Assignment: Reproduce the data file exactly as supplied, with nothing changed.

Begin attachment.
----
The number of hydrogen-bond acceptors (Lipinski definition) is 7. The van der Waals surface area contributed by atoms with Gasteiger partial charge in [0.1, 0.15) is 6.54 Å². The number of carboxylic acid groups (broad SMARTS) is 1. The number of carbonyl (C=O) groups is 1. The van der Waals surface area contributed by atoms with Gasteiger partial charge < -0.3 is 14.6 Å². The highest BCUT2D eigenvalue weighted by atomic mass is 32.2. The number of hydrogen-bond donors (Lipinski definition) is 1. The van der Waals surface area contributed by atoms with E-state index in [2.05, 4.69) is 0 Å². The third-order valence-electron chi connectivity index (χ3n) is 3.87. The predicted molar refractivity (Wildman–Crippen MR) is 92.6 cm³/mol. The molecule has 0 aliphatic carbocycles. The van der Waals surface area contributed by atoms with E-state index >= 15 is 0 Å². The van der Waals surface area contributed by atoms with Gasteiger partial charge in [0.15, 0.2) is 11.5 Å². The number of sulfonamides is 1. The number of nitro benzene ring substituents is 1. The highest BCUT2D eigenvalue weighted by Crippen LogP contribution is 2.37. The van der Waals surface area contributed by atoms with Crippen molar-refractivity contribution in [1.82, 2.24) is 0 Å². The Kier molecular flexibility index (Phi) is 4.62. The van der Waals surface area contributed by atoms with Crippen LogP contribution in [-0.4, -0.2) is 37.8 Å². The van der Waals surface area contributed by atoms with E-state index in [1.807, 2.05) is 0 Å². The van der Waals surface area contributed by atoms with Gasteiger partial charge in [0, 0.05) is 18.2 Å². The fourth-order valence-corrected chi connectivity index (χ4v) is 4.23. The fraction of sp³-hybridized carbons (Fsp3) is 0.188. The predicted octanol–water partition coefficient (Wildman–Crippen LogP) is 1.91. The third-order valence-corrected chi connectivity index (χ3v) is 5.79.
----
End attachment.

The number of hydrogen-bond acceptors (Lipinski definition) is 7. The van der Waals surface area contributed by atoms with Gasteiger partial charge in [0.1, 0.15) is 6.54 Å². The number of carboxylic acid groups (broad SMARTS) is 1. The number of carbonyl (C=O) groups is 1. The van der Waals surface area contributed by atoms with Gasteiger partial charge < -0.3 is 14.6 Å². The highest BCUT2D eigenvalue weighted by atomic mass is 32.2. The number of hydrogen-bond donors (Lipinski definition) is 1. The van der Waals surface area contributed by atoms with E-state index in [2.05, 4.69) is 0 Å². The third-order valence-electron chi connectivity index (χ3n) is 3.87. The predicted molar refractivity (Wildman–Crippen MR) is 92.6 cm³/mol. The molecule has 0 aliphatic carbocycles. The van der Waals surface area contributed by atoms with E-state index >= 15 is 0 Å². The van der Waals surface area contributed by atoms with Gasteiger partial charge in [0.15, 0.2) is 11.5 Å². The number of sulfonamides is 1. The number of nitro benzene ring substituents is 1. The highest BCUT2D eigenvalue weighted by Crippen LogP contribution is 2.37. The van der Waals surface area contributed by atoms with Crippen molar-refractivity contribution in [1.82, 2.24) is 0 Å². The Kier molecular flexibility index (Phi) is 4.62. The van der Waals surface area contributed by atoms with Crippen LogP contribution in [-0.4, -0.2) is 37.8 Å². The van der Waals surface area contributed by atoms with E-state index in [1.807, 2.05) is 0 Å². The van der Waals surface area contributed by atoms with Gasteiger partial charge in [0, 0.05) is 18.2 Å². The fourth-order valence-corrected chi connectivity index (χ4v) is 4.23. The fraction of sp³-hybridized carbons (Fsp3) is 0.188. The predicted octanol–water partition coefficient (Wildman–Crippen LogP) is 1.91. The third-order valence-corrected chi connectivity index (χ3v) is 5.79.